Dear Journal: It's been three days since I last spoke to my Jive TAM, and I don't find myself missing him. I mean, he was a great guy, but life has gone on without him. I wonder if he misses me? Has he made new friends? Does he think about me often? I promised you in my second entry that I'd talk about THWACK's customizations. Boy, it's a whopper of a subject. We have 355 spaces, 186 groups, 1862 defined system properties, and 23 custom plugins. Those plugins include everything that makes THWACK special: A store in which users can purchase swag with points gained through gamification. The store is even integrated with a fulfillment vendor so items are automatically shipped and tracked. Unique customized widgets. Extended API and integration with our products to pass content and RSS feeds back and forth. Special missions allowing daily questions to unlock, be answered by users and give them rewards, select winners, and automatically ship them prizes. Integration with live chat services for our webcasts and live events. Integration of event registration with Marketo. The ability to change ownership of a content piece, in scenarios where our content team is posting something on someone’s behalf. Counting downloads of a content piece. Locking content from future commenters. More in-depth spam moderation. An SSO with our customer portal, allowing users to view and possibly manage their licenses from the community. Validating product licenses and allowing users into a group based on products they own. From a functionality standpoint, these are all things that are very simple in concept, but drive our unprecedented interaction on the website. For example, THWACK visits just hit 7+ million last year. When faced with the idea of losing this functionality to the constantly changing idea of a cloud platform, we trembled in fear of what the consequences would be. Remember that dream team I mentioned in my second entry? Well, they talked us through how other clients are solving these problems. For example, using another cloud service like AWS to provide the middleman (or woman) database to store information we would’ve otherwise stored as an extension of Jive’s database. We’re not through the woods, and have a ton of meaningful work to do in order to actually get these things moved over, but we’ve seen light and are wrapping our heads around how to actually get this done. No longer will we tremble in the dark corners of the internet as the Cloud’s rain encircles us. I’ll talk about how we plan to address some of these other customizations in my next entry. Until then, stay thirsty, my friends!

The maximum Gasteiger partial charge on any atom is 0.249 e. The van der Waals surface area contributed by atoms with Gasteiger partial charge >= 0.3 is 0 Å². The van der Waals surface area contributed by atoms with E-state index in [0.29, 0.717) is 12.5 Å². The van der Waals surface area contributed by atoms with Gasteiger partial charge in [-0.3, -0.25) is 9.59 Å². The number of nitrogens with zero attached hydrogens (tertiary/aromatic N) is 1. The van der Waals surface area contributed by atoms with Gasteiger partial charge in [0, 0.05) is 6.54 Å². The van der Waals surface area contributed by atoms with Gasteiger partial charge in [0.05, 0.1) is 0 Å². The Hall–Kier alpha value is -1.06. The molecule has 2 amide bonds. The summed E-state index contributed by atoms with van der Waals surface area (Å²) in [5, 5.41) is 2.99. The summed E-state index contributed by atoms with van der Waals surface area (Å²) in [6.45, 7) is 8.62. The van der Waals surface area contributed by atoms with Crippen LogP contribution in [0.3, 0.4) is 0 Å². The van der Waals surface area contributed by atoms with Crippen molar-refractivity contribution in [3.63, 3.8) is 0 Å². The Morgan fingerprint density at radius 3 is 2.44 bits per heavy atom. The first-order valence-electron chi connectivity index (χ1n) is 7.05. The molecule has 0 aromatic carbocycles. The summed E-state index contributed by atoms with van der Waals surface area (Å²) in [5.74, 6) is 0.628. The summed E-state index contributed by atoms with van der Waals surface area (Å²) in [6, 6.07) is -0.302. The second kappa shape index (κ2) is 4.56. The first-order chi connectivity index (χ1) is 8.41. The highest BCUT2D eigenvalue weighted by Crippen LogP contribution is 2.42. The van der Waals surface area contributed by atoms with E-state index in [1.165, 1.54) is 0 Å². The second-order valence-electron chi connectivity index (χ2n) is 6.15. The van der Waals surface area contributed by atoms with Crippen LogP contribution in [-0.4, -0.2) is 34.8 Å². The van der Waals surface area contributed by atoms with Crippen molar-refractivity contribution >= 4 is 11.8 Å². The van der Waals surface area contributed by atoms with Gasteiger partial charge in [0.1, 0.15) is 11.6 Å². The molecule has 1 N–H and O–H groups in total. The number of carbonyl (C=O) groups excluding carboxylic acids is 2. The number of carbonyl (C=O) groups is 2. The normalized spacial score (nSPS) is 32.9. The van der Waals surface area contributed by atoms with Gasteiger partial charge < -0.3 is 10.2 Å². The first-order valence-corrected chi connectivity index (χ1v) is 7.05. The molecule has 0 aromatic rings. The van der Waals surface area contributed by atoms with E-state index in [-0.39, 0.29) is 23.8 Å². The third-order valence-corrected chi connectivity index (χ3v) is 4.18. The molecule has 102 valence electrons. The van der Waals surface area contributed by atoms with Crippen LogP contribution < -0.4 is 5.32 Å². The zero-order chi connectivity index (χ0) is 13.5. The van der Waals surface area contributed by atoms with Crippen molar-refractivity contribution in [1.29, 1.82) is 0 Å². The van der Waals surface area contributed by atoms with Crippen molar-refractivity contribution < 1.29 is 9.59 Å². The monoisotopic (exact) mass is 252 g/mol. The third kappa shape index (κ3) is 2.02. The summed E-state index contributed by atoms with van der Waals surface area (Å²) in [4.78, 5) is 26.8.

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One of our biggest concerns, heading into the Lithium acquisition of Lithium JX (Jive-x) from Jive, was that we are a hosted community, and tout ourselves as being drastically more complex than a cloud-based community. The truth? We are. The fallacy? It doesn't mean we can't move to the cloud. SolarWinds benefits from having one of the best Jive platform developers in the history of Jive-x (and now Lithium JX). The instant the acquisition was announced, he starting working the phone lines, emails, and LinkedIn accounts until he was able to get some time with anyone at Lithium who may have some answers. Simultaneously, Lithium was zippy in getting us some face time with @RikusP, @DebbieC, @AndreaC, and @MichaelP. At this point, I'm calling these four the dream team. If Lithium hadn't been so responsive, we were just a snap of our fingers away from leaping over to a competitor and forgetting our life with Jive and the Lithium JX sale. All it took was an hour with the dream team and a sync with our amazing dev partner to know, cloud wasn't just an option - it would be more scalable, cheaper, and velcro-ing us much more closely to the bleeding edge of community platform innovation. Here's another way to look at it: Jive and Lithium went head-to-head for years as the two dominant external community solution providers, and only Lithium is left standing. Where Jive folded to Aurea, and Aurea folded to the competition and retreated to the safety of internal communities, Lithium doubled down on their investment in the future of the industry. This, in addition to spending a reported $200 million on Klout a few years ago, means we've taken sides with the powerhouse. Lithium is the New England Patriots of external communities. It hurts to say, as a Seahawks fan, but it's true. Why did I mention we were so complex? What are we doing that creates such a hindrance to moving from a hosted JX instance to the cloud? Stay tuned in Entry 3, coming soon.
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